It was only a few years ago when employees wanted to connect their personal devices to the corporate network. CIOs' initial knee-jerk response was "no." Eventually, the value of mobility won out so employees were provided with a second "corporate-approved" phone until the advent and acceptance of securing Bring Your Own Device (BYOD). With the wanted and unwanted infiltration of IoT, there won't be such a simple solution, nor will CIOs even be able to just say "no."

"IoT devices have had a tendency to not prioritize security in their design, and should therefore be treated with all the respect of an unwanted foreign entity," warned Chagnon. "Simply knowing that IoT is the second coming of BYOD is key."

9: Automate security management

"Threat detection and prevention is still important to protect consumer data, but the increasing sophistication and volume of cyberattacks means these are no longer good enough," admitted Tom Rowley (@savviusinc), security strategist, Savvius, who recommends a more manageable paradigm that automates data collection, storage, and indexing. "By collecting only the relevant network data, and correlating it directly to an alert, the security analyst has at their fingertips the critical data needed for immediate analysis." 

Security automation can take many other forms. For example, "firewall workflows can be automated to identify all gateways in the route of the proposed change and analyze any access path in minutes… Automation can also include proactive risk assessments, analyzing if vulnerabilities or other security issues could be exposed by the proposed change," said Ravid Circus (@SkyboxSecurity), VP, products, Skybox Security. "This ensures changes don't introduce new risk and avoids rework that would correct these errors down the road."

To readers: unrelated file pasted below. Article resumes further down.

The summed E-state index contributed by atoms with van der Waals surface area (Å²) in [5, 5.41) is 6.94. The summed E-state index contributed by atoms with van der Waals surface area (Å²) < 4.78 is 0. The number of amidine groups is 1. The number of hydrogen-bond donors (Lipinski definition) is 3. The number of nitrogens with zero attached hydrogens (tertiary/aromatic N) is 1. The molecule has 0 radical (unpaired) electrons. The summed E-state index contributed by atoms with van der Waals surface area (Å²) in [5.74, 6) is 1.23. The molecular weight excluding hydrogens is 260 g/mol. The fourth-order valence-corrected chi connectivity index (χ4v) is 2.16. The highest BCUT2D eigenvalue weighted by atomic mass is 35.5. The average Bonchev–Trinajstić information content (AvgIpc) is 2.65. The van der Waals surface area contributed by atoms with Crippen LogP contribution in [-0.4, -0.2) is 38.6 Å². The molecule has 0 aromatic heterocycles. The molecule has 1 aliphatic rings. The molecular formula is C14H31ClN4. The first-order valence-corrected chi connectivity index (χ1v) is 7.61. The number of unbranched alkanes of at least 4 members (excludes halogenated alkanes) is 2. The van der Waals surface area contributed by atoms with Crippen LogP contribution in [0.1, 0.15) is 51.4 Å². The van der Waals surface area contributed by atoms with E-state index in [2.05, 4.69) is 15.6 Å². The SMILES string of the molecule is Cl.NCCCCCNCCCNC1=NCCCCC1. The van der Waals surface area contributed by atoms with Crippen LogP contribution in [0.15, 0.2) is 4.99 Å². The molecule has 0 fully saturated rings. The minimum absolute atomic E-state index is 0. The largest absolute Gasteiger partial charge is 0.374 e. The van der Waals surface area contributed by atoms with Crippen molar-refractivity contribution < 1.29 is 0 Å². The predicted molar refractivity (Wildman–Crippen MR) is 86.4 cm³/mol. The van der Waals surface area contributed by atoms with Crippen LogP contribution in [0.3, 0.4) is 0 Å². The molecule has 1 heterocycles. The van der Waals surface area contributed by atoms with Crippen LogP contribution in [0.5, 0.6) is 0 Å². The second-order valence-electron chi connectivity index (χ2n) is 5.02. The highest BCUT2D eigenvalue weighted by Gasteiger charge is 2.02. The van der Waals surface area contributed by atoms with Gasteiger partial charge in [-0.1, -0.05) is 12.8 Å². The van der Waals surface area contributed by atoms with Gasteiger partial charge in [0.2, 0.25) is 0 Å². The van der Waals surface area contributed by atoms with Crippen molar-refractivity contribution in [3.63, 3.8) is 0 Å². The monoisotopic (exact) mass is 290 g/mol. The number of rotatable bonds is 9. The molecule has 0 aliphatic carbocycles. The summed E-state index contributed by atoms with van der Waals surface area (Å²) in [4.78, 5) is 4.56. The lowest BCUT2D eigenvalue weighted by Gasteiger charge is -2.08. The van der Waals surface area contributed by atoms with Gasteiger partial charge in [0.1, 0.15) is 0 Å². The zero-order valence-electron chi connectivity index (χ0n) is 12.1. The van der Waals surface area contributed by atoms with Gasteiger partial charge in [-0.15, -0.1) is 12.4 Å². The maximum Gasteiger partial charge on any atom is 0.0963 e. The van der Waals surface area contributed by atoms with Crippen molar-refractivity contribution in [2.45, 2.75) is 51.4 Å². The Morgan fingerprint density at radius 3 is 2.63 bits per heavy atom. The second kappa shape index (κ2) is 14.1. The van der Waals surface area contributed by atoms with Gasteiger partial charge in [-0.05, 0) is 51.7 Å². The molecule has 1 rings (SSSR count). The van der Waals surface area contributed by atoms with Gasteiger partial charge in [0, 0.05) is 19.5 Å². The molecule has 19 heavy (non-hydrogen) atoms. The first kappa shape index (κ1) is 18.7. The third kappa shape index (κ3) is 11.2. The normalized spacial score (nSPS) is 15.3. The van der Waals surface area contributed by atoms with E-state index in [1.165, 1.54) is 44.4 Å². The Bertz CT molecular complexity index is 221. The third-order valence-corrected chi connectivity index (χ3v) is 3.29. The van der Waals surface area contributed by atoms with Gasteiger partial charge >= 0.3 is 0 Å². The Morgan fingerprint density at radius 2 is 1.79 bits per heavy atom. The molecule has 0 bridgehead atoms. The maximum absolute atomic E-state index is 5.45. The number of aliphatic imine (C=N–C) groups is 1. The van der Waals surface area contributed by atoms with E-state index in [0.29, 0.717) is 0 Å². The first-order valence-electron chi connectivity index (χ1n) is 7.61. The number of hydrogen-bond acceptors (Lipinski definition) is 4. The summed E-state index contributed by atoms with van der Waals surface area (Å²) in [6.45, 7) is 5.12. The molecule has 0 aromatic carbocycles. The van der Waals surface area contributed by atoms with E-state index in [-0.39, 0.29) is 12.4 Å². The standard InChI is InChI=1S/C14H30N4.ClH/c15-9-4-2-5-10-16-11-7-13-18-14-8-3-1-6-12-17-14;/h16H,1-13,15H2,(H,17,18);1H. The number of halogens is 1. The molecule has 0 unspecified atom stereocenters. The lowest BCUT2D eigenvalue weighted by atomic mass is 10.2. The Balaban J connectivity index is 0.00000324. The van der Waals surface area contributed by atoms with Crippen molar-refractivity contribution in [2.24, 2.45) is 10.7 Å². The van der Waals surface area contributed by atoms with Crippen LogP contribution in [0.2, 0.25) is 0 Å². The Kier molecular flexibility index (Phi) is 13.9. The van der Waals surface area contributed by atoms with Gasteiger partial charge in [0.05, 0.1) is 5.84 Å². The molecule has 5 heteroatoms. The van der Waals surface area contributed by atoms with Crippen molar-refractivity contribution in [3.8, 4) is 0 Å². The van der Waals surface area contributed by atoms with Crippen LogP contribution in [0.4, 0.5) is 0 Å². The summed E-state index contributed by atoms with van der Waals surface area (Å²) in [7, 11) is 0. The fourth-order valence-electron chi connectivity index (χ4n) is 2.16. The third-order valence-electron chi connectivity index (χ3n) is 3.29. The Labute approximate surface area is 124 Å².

10: Provision multiple Internet providers

"CIOs and technologists everywhere recognize that using multiple vendors is the safest way to add redundancy within a technical solution," said Joe DePalo (@llnw), SVP, technical operations, Limelight Networks. "[Similarly,] your network shouldn't be monogamous." 

Don't just rely on one network provider or ISP to provide connectivity or Internet access.

"Having an alternative solution will add essential failover, load sharing, and vendor diversity and not cost you more," said DePalo. "Instead of paying flat rates to the providers, convert billing to usage-based and provision multiple providers."

11: Enable automation through programmability

"Standardizing and automating common services using DevOps/software-defined networking (SDN) principles of programmability enables a more efficient deployment process," said Lori MacVittie (@lmacvittie), principal technical evangelist, F5. "To improve the network with programmability means expanding beyond the use of APIs as simply a way to automate configuration, management, and provisioning to include the notion of standardization through common service templates to improve the process of deploying those services."

For example, say the sales team needs to create a new workflow for onboarding customers or HR wants to change the benefit selection process. Traditionally, that would require a time and resource-intensive ticketing and requirements process that would involve both the IT and development teams.

In such scenarios, Dave Marcus (@K2onK2), SVP alliances, K2, recommends CIOs "scale their network and IT resources with a low-code platform. By empowering tech-savvy business users to build their own business applications, your line of business teams can streamline operations in a way that makes sense to them without the need for IT to code custom solutions."

12: Rely more on software than hardware to improve performance